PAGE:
Omega-3 is a group of polyunsaturated fatty acids (PUFAs) that protect cell membranes and internal organs from destruction. Without these compounds, the full functioning of the nervous, immune, and cardiovascular systems, adequate synthesis of tissue hormones, prostaglandins, and proper metabolism of vital substances are impossible. In addition, they suppress inflammatory processes, improve joints, and fight emotional disorders, and chronic fatigue syndrome.
Omega-3 lipids are classified as essential fats because the human body does not synthesize them on its own. Therefore, they should be regularly supplied with food.
Omega 3 and the cardiovascular system
Firstly, omega 3s can lower blood lipids, i.e., they have hypolipidemic properties. They regulate the concentration of inflammatory factors in the muscle cells of the heart (respectively, have an anti-inflammatory effect), and lead to the expansion of blood vessels. They also have antiarrhythmic properties. Omega-3s help reduce blood viscosity and reduce the risk of blood clots. Omega-3 polyunsaturated fatty acids slightly reduce blood pressure, normalize blood lipid composition, reduce the risk of coronary heart disease, reduce the risk of sudden coronary death, and reduce the risk of an acute heart attack.
Omega-3 and the human brain
Lack of omega-3 fatty acids can lead to early aging of the brain and a decrease in intellectual abilities.
Omega-3 and human skin
Omega-3 polyunsaturated fatty acids inhibit the aging of human skin and do so in several ways. They have strong antioxidant properties that prevent reactive oxygen species from damaging the skin. Omega-3 fatty acids effectively stop chronic inflammation, thereby preventing collagen from breaking down and slowing down aging. Omega-3 acids fight not only skin inflammation but also internal organs, joints, ligaments, and muscles. Omega-3 acids inhibit the key mechanisms of skin aging, and sensitivity to external influences becomes approximately as in youth.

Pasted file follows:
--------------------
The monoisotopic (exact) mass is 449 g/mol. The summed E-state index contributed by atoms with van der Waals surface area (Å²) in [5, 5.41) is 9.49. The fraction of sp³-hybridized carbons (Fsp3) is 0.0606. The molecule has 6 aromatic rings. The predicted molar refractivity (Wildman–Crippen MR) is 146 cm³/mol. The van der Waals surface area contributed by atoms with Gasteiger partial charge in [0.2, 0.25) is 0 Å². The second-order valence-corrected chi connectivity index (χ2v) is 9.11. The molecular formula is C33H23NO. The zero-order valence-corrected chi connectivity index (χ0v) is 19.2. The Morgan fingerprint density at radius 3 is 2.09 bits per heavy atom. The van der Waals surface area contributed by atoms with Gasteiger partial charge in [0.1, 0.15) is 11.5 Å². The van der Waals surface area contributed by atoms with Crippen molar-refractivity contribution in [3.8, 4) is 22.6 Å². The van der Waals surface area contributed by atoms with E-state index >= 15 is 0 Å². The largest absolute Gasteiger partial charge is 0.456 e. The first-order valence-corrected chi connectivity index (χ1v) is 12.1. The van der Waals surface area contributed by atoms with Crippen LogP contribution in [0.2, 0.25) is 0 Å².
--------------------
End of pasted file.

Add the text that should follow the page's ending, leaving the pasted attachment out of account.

Omega-3 and the human musculoskeletal system
Doctors identify 3 main mechanisms of action of omega-3 fatty acids, which contribute to the preservation of bone and joint health.
The 1st mechanism is the activation of bone formation processes at a young age and the prevention of bone thinning with age, which leads to the development of osteoporosis. Omega-3 acids help to preserve the elasticity of the connective tissue elements of the joints (tendons, ligaments, joint capsules), and articular cartilage and improve the properties of intra-articular lubrication.
The 2nd mechanism is slowing down the breakdown of collagen fibers in articular cartilage in inflammatory and degenerative-dystrophic joint diseases.
The 3rd mechanism is a decrease in the activity of inflammatory reactions in the joint tissues, i.e. elimination of inflammation and pain.
Omega-3 as one protector
Speaking of omega-3 fats, it is worth mentioning their impact on carcinogenesis. Statistics and various studies show that eicosanoids formed from omega-3 fats have a suppressive effect on degenerated human cells.
The daily requirement for omega-3 acids is 1 to 2 grams, depending on gender, age, health status, and region of residence.
In addition, the need for healthy fats increases in depressive and autoimmune conditions (thyroiditis, lupus erythematosus, Alzheimer’s disease); in the cold season; intense sports; vascular atherosclerosis; and oncological diseases. Symptoms of omega-3 deficiency: dry skin, brittle nails, hair loss, dandruff, prolonged depression, apathy, allergic skin rashes, stool disorders, constipation, joint pain, slow wound healing, high blood pressure, fatigue, weakness, disability, mental retardation (in infants and preschoolers), decreased immunity, frequent colds.
Signs of excess polyunsaturated fatty acids:
- Prolonged diarrhea;
- Low blood pressure;
- Dysfunctions of the digestive tract;
- Reduced blood clotting, and as a result, hemorrhages in the joints (hemarthrosis), and internal and external bleeding.
Contraindications to the use of substances
- Individual intolerance;
- Hyperfunction of the thyroid gland;
- Tuberculosis (in the active phase).
Sources of omega 3
Sardine fish oil, cod liver, salmon fish oil, sardine, salmon, mackerel, tuna, flaxseed oil, peanut leaves (fresh), flax seeds (fresh), walnut oil, walnut.